- Category : Sports-Tennis
- Type : MS
- Profile : 1/3 - Investigating / Martyr
- Definition : Split - Small (16)
- Incarnation Cross : RAX Tension 2
French tennis champion, one of the most highly regarded defensive players the world has ever seen and perhaps tennis' greatest ground stroker. He was winner of the Wimbledon singles title in 1925 and 1928 and winner of seven other major singles titles in his career, including the U.S. Open twice and the French open three times. He dominated the Davis Cup in 1927 and held it for five more years.
He was also known for manufacturing tennis shirts with his signature alligator logo over the pocket, a reflection of his nickname, "Le Crocodile," a moniker that reflected his perseverance and tenacity. He was the last survivor of "The Four Musketeers" of French Tennis that included Henri Cochet, Jean Borotra and Jacques Brugnon. Lacoste didn't start playing tennis until he was 16, and his playing career ended with a respiratory ailment when he was 25, but not before he had been acclaimed as having perhaps the greatest ground stroke in tennis.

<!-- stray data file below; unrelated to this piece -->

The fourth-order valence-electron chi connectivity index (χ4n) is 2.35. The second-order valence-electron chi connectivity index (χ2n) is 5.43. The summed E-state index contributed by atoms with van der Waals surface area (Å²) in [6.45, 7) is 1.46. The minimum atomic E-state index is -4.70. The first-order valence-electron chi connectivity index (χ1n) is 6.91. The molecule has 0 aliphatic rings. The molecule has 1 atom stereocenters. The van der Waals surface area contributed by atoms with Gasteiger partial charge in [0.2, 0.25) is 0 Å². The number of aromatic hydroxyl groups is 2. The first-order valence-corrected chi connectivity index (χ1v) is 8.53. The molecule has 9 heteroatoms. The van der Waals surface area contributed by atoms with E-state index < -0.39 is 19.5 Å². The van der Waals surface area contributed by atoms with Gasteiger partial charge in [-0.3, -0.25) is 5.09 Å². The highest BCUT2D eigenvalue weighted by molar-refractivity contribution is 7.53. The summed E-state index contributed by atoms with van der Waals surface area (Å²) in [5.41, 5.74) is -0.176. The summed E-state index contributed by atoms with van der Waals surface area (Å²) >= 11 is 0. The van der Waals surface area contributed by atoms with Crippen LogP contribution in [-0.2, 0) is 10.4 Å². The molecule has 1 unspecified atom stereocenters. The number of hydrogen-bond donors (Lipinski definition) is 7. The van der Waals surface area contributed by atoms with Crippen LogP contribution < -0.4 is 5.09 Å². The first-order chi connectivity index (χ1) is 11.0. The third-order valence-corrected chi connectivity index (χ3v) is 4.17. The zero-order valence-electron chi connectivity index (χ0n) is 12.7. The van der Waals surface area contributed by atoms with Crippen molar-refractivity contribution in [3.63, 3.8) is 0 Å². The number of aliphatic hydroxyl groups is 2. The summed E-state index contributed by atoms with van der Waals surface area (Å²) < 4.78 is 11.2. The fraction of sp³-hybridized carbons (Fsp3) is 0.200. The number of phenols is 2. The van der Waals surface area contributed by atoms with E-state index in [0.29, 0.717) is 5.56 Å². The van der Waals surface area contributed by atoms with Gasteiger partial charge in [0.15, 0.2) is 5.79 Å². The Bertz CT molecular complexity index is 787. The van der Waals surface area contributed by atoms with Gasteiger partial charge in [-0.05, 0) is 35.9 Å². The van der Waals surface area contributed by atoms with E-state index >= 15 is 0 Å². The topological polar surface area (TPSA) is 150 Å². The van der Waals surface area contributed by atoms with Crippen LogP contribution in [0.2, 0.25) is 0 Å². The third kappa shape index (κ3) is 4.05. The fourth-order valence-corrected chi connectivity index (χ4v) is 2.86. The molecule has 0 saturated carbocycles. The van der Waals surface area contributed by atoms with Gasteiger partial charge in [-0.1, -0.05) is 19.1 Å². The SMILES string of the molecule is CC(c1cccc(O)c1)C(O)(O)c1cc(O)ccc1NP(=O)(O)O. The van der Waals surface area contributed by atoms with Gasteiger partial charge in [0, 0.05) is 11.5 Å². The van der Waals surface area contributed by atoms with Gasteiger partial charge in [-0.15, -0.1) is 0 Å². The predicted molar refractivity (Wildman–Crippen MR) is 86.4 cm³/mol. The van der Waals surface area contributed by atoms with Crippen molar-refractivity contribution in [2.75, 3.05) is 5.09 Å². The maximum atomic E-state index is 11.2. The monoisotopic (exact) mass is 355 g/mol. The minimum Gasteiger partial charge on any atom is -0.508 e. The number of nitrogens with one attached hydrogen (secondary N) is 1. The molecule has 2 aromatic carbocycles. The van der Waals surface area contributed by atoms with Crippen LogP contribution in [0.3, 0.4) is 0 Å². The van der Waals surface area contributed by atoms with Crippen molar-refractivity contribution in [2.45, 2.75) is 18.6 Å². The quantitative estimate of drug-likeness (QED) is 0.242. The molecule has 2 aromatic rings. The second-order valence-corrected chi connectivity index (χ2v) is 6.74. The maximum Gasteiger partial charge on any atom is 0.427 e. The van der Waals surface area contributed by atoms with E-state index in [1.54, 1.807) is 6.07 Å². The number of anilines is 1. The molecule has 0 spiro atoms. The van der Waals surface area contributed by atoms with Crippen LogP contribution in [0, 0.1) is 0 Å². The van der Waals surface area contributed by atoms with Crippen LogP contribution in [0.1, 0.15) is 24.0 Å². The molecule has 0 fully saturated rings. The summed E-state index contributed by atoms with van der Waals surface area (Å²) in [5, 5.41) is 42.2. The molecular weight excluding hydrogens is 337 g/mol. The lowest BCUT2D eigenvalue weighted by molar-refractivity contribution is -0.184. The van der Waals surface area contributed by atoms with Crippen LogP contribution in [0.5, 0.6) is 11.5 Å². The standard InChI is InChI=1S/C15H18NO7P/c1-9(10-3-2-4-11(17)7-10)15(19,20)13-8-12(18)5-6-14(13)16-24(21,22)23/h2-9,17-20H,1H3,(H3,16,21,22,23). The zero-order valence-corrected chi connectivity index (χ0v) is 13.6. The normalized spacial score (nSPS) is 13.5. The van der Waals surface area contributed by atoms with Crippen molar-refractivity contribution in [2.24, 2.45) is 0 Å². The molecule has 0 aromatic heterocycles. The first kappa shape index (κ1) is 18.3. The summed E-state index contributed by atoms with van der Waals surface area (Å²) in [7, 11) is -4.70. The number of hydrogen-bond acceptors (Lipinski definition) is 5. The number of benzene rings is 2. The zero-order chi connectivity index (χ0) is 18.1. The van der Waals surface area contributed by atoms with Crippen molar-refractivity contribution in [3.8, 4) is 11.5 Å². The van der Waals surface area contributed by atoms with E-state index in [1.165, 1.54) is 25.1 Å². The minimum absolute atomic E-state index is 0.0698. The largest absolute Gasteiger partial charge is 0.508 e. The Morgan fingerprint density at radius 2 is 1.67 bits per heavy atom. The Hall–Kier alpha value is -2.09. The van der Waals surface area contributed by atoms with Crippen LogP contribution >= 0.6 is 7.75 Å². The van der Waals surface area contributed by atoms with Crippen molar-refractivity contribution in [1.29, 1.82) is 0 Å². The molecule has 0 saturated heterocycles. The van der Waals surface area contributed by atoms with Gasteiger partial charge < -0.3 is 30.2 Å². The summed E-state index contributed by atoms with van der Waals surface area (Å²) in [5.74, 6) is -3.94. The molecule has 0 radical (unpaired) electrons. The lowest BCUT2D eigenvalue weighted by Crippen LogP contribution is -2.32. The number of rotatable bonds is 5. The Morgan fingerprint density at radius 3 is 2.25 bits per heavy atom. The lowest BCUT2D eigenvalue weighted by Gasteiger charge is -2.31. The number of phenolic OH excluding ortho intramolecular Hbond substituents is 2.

In addition to his tennis excellence, he was also an inventor. He developed one of the first ball-lobbing machines in 1925, and perfected the metal-framed, open-throat tennis racket in 1964. His nickname, "Le Crocodile" came about because he'd admired a crocodile suitcase in a store window, and his Davis Cup coach said he'd buy it for him if he won an upcoming match. Lacoste never got the bag, but the nickname stuck since some sportswriters thought it described his tennis style. He was the author of " Lacoste on Tennis," 1928.
He married Simone Thion de la Chaume, the first French winner of golf's British Open. They had three sons, one of whom, Bernard, took over the sportswear business in 1964, and a daughter, Catherine, who was a U.S. open golf champion in 1967.
He died of heart failure on 12 October 1996 at his home in St. Jean-de-Luz, France, four days after surgery on a broken leg. He had been ailing for years with prostate cancer.